That's What She Said: The Wrong Side of Town
- Dawn Dumont | April 27, 2016
I lived in a rough area of the city for six months. I had heard mostly bad stuff about the area: rampant crime, shootings, and only half-hearted recycling efforts. Now before you dismiss me as a bourgeois wuss, I grew up on a reserve in southern Saskatchewan and while not exactly the Mad Max Fury Road of lawlessness that the media suggests, it definitely had its moments of privation – no drinking water, showering under a spitting shower head, and roads during the spring that were more suggestions than firm commitments. So I can rough it, I just prefer not to.
The first few days after moving into our new digs, my fears were allayed. People were actually friendlier than in other areas of the city. Everyone always said hi as I pushed the stroller down the street and asked me about my day.
However, things began to move sideways – or more specifically out of our yard. My partner owns a lot of tools and this seemed to be a concern for one of our neighbours so he repeatedly lightened our load.
In most cases, we knew who the thief was, footprints led directly to his house. But footprints aren’t the open and shut case that my reading of Nancy Drew led me to believe. My partner wanted justice and when that wasn’t available, he elected for petty revenge.
“I’d like to spray paint the word ‘thief’ on his fence.”
“Not to sound unsupportive, but doesn’t everyone already know he’s a thief?” I asked.
I mentioned the spray-paint plan to my mom. She thought it was a terrible idea: “If you’re gonna spray-paint anything, write ‘sex offender’, that’ll get people talking.”
Our contact with crime continued. My car was broken into. Although it was so dirty to begin with, I could not assess if anything had been stolen. Old Tim Horton’s cups still there? Check. Garbage bags of clothes I meant to give away for the past six months? Check. Box of my books, “Rose’s Run”? Check – every single copy. (Talk about adding insult to injury.)
Then the thieves delivered their cruelest cut. On my birthday, someone stole my cake from our front steps as we carried in groceries. It said happy birthday. It had my name on it. And it was an ice cream cake. In my opinion, these three facts put this crime on par with murder or at least a terrible case of diarrhea.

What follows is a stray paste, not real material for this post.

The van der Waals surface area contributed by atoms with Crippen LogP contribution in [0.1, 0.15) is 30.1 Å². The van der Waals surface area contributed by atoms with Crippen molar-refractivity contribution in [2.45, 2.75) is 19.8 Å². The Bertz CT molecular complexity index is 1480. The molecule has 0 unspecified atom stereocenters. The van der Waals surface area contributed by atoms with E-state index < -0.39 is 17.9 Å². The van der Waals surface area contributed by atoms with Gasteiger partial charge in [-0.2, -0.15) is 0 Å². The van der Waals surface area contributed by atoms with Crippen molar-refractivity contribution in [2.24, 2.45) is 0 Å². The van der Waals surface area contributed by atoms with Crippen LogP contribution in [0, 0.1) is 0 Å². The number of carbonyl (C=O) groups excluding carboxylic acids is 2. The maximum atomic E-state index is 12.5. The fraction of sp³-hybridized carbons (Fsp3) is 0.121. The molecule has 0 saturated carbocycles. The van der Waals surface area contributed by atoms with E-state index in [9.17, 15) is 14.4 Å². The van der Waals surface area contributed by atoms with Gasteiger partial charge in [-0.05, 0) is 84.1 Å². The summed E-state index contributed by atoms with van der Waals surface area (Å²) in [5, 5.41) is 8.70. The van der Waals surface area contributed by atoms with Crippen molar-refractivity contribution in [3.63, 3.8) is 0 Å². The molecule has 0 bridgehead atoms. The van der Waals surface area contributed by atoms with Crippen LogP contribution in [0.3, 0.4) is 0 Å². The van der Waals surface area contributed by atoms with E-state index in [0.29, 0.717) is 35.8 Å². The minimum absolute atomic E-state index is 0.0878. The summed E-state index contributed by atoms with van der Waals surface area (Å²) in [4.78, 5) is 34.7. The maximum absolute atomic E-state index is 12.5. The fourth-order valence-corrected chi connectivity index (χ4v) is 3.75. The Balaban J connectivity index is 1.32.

After that, everything that couldn’t be nailed down was locked in at night. My boyfriend went around checking locks at night when he couldn’t sleep. I was more sanguine – because I’ve lived in a place where larceny was so commonplace that I stopped taking it personally. From my time there, I came to understood that most crime was the result of addiction, poor decision-making and economic capriciousness – yes, I really learned a lot those years I lived in Alberta.
Theft wasn’t the only concern, I realized, when one night there was a shooting on our street. The next morning, it was all the neighbourhood could talk about. We stood on the street and postulated reasons why it happened like aspiring Hardy Boys.
That night my boyfriend saw a strange car parked behind our house. He threw on his coat (and pants when I reminded him) and stomped out the door. Outside, he banged on the car window, demanding the person identify himself.
A few minutes later he returned, somewhat embarrassed, and explained that he had interrupted a cop who was on stakeout.
My boyfriend said, as he gazed out the window at our neighbourhood, “This place has changed me.” I offered to buy him some spray paint to cheer him up.
We were moving that week (unrelated to all the crime we’d experienced – our landlord was moving into the house with his family) but the street did not want us to go. My boyfriend had loaded a truck full of furniture when police cars started appearing. Within minutes the entire street was cordoned off.
I pulled up outside the area and saw him trapped inside; we were like a frustrated Romeo and Juliet. Except instead of spouting poetry over the barrier, we decided to go for KFC. Half of our household was on the back of the truck but we were unconcerned. We’d reached that point where our possessions had no hold over us – plus if a thief could get past thirty odd police officers, then perhaps that level of robbery expertise deserves to be rewarded.